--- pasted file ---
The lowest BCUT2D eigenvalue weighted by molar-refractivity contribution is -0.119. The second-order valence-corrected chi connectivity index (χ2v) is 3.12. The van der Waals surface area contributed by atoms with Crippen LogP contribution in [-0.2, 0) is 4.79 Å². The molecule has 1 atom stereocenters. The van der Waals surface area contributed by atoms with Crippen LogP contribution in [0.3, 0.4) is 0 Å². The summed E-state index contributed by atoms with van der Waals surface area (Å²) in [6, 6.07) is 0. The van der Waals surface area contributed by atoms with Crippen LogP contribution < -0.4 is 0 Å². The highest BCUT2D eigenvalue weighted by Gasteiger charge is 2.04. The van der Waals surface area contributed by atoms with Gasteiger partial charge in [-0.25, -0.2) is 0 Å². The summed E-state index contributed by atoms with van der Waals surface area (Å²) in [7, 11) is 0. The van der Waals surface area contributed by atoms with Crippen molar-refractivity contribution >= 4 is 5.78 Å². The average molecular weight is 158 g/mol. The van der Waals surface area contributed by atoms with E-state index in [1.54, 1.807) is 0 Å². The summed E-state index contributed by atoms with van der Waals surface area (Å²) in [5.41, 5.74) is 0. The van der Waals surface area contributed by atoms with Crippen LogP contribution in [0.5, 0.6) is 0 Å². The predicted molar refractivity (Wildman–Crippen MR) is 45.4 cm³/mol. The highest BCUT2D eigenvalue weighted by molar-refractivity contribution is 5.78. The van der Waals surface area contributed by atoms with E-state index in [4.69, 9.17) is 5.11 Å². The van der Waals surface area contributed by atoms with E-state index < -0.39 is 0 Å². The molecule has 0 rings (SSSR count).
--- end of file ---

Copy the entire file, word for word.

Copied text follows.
The lowest BCUT2D eigenvalue weighted by molar-refractivity contribution is -0.119. The second-order valence-corrected chi connectivity index (χ2v) is 3.12. The van der Waals surface area contributed by atoms with Crippen LogP contribution in [-0.2, 0) is 4.79 Å². The molecule has 1 atom stereocenters. The van der Waals surface area contributed by atoms with Crippen LogP contribution in [0.3, 0.4) is 0 Å². The summed E-state index contributed by atoms with van der Waals surface area (Å²) in [6, 6.07) is 0. The van der Waals surface area contributed by atoms with Crippen LogP contribution < -0.4 is 0 Å². The highest BCUT2D eigenvalue weighted by Gasteiger charge is 2.04. The van der Waals surface area contributed by atoms with Gasteiger partial charge in [-0.25, -0.2) is 0 Å². The summed E-state index contributed by atoms with van der Waals surface area (Å²) in [7, 11) is 0. The van der Waals surface area contributed by atoms with Crippen molar-refractivity contribution >= 4 is 5.78 Å². The average molecular weight is 158 g/mol. The van der Waals surface area contributed by atoms with E-state index in [1.54, 1.807) is 0 Å². The summed E-state index contributed by atoms with van der Waals surface area (Å²) in [5.41, 5.74) is 0. The van der Waals surface area contributed by atoms with Crippen LogP contribution in [0.5, 0.6) is 0 Å². The predicted molar refractivity (Wildman–Crippen MR) is 45.4 cm³/mol. The highest BCUT2D eigenvalue weighted by molar-refractivity contribution is 5.78. The van der Waals surface area contributed by atoms with E-state index in [4.69, 9.17) is 5.11 Å². The van der Waals surface area contributed by atoms with E-state index < -0.39 is 0 Å². The molecule has 0 rings (SSSR count).